No green to be seen: a biodiversity desert on Slievenamon

Two weeks ago I walked on Slievenamon, not all the way to the summit but simply up the path near Kilcash and then around the area just where this path meets the main route to the summit. 

There are fine views from this area – not as extensive as further up obviously but nevertheless giving a great view of the Suir valley from Clonmel via Carrick to Waterford. The Suir bridge at Waterford seemed eeriely near.
On one side of this path there is a conifer plantation. A very brief walk in revealed, starkly, a major truth about conifers packed closely. They are essentially deserts in terms of biodiversity.

Only the edges of the plantation and the very tops of the trees inside showed any greenery. The bulk of the tree trunks, and most vividly the forest floor, showed no growth. Some birdsong aside, no sign of other life.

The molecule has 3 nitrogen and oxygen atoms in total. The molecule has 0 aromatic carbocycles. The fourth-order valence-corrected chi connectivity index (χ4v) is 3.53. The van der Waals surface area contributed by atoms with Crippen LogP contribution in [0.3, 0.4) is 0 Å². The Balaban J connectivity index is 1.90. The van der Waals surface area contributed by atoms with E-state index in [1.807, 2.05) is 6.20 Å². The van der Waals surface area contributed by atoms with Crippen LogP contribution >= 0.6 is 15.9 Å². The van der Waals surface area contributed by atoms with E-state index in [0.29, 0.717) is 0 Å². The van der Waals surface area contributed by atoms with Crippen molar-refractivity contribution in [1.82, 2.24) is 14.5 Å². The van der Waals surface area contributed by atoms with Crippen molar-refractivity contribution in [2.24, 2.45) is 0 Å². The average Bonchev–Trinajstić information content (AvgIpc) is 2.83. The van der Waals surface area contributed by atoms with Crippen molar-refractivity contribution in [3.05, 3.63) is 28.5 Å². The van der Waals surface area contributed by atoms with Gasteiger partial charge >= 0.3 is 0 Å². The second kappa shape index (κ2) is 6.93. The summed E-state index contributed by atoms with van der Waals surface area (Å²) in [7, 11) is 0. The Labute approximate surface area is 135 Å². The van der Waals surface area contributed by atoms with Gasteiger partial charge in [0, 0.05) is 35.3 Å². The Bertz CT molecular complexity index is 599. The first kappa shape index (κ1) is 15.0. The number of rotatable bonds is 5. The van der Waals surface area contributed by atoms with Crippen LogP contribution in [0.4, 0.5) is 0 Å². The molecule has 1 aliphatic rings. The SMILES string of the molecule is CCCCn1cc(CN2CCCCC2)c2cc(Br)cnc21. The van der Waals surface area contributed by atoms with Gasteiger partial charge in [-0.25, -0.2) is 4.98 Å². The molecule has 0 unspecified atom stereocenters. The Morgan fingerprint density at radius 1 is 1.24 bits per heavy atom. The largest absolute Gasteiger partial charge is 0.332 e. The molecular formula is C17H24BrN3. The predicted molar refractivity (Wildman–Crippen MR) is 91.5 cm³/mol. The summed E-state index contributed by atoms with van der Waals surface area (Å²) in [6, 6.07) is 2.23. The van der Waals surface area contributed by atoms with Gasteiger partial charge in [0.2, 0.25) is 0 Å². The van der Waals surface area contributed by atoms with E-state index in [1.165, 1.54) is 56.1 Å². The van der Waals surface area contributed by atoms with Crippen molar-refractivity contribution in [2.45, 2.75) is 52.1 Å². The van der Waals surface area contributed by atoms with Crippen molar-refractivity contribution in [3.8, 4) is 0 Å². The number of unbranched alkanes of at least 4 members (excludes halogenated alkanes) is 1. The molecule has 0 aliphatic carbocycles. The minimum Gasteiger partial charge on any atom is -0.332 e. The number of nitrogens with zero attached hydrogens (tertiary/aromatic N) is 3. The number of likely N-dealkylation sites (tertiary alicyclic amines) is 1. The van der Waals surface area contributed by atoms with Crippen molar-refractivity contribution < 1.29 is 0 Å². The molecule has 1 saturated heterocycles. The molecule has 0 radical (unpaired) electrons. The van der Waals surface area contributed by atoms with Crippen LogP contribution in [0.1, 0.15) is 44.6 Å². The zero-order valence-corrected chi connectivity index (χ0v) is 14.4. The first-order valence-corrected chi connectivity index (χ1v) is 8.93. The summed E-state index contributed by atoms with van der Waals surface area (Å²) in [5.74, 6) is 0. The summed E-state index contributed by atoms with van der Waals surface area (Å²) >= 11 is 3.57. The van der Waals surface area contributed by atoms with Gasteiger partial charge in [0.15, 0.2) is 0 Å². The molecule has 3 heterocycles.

I have read much about the negatives of conifer plantations, but this haunting and – not to be overdramatic – actually rather distressing experience brought the lack of biodiversity home vividly. 

Of course, no doubt with more expertise (and equipment) more life could be found in this habitat than my eye could find. 

But the contrast with a different approach to forest is stark.

To illustrate this, here’s two shots of mixed woodland in Marlfield Woods:

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